23. “I’m amazed at the sense of entitlement some people here seem to have.”

    And I’m amazed that you still haven’t figured out what’s REALLY being debated, because it sure as hell isn’t about some misplaced sense of ‘entitlement’.

    Legalities aside, scans_daily was in essence a SOCIAL NETWORKING SITE, and the awkward circumstances over it being shut down temporarily are the real issue here.

    Even though David may have thought he was acting in his or his publisher’s best interests, his ‘bull in a china shop’ activities in this case have inadvertently put himself in the middle of an Internet firestorm that won’t likely go away anytime soon.

  24. John,

    I’d be careful with the differences between right and wrong, and legal and illegal.

    You begin by saying, “The simple fact is, what Scans Daily was doing was wrong,” and then proceed to argue that what SD was doing was illegal. There is little to no question that SD was violating copyright law, but to saw that makes SD wrong is not as clear. Things such as the Free Culture movement complicate the argument about right and wrong in internet piracy cases (which is really what this is), and make clear distinctions less black and white.

    I would just argue that it’s wise to stick with legal terms, which are easier to discuss, and to stay away from moral and ethical terms, which are more nuanced, and which some people may have legitimate reasons to disagree with.

  25. “The simple fact is, what Scans Daily was doing was wrong. They had no right to post scans of copyrighted work. It’s as simple as that. Yes, there is such a thing as “fair use,” but that typically applies to criticism, reviews, scholarship, teaching, etc., and then only in very limited amounts. This was not, by any stretch of the imagination, a fair use issue.”

    So if you want to strictly adhere to that. We need to clean it all up. All the fan fics, fan art scattered all over place like DeviantART (they don’t own the characters so they shouldn’t draw them! no matter that they aren’t profiting from it or might actually be promoting their characters for them), or even say all the pros that sell commission work at cons or online of Big Two characters. Get rid of all those secondary markets where say people are selling their old Batman comics and making money off of it. That’s people making money on Batman that aren’t DC! Take down all the fan sites because they are blatantly thumbing their noses at the pros by celebrating (raping!) those characters they have no right to be handling. Do an image search at Google for oh say “Superman”. All those people need to be dealt with too because you know 99.9999% of those sites hosting those Superman images aren’t DC. Then there are toy customizers. Making their own toys of characters they don’t own. Wrong! Fan films. Wrong! If you want to get really strict on this high ground of ownership vs. fans there’s a LOT of work to be done.

    “For everyone that complains that SD wasn’t doing something wrong, I dare you to go out and create and publish something of value and then see how you feel when someone rips it off.”

    I HAVE created my own comic and am looking for the right venue where I can offer it as a free download so I can maybe build an audience for future issues. It also has a Noncommercial Share-Alike Creative Commons license stamped on it which encourages others to remix, share and participate in the work as long as they don’t profit from it. Because I fully understand that’s the way progressive minded companies are going to involve their customers in the future. Engage your fanbase instead of treating them like they are your worst enemy.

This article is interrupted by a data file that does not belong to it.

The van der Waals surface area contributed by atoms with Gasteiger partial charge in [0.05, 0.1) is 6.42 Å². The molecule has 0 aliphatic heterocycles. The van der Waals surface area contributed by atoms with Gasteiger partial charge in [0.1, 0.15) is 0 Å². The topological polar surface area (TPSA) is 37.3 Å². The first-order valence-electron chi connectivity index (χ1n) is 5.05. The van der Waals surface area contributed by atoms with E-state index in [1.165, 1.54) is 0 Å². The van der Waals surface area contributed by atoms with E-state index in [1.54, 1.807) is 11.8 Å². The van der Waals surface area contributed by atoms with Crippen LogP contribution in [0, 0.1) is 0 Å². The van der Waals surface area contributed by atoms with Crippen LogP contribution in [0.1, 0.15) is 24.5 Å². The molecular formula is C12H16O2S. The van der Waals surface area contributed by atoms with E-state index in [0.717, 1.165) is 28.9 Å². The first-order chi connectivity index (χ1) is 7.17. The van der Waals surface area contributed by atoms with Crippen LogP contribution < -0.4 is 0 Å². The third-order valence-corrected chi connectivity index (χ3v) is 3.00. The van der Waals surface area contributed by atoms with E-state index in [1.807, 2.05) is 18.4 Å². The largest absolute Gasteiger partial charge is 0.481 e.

26. KET says:

    “And I’m amazed that you still haven’t figured out what’s REALLY being debated, because it sure as hell isn’t about some misplaced sense of ‘entitlement’.

    Legalities aside, scans_daily was in essence a SOCIAL NETWORKING SITE, and the awkward circumstances over it being shut down temporarily are the real issue here.”

    No, they’re not. SD wasn’t shut down due to social networking. It was shut down because they were illegally posting scans of copyrighted work. You can try to minimize that as much as you want, or try to ignore that fact all together, but that is most assuredly the issue.

  27. Ben says:

    “There is little to no question that SD was violating copyright law, but to saw that makes SD wrong is not as clear. Things such as the Free Culture movement complicate the argument about right and wrong in internet piracy cases (which is really what this is), and make clear distinctions less black and white.”

    I disagree. Where is the right in denying creators their rights and their abilities to profit from their work? IMO, the Free Culture Movement is absolutely wrong. How dare anyone say they have a right to distribute or modify my creative work? I’m sure you wouldn’t agree that I had a right to walk into your house and take your TV, claiming that just because I had a truck big enough to cart it away that I had a right to take it. What’s the difference?

    Intellectual property is still property, whether or not there’s a tangible “thing” to steal. I find it interesting that this is the same comic’s fandom that is regularly incensed over, say, Marvel’s treatment of Jack Kirby in regards to not returning all of his original art. By the line of reasoning offered here, not only was it OK to deny Kirby the return of his art, but that art should have been distributed freely to everyone who wanted it. That doesn’t make one bit of sense to me. Either you support creator’s rights or you don’t. This argument seems to be primarily about people who want something for nothing.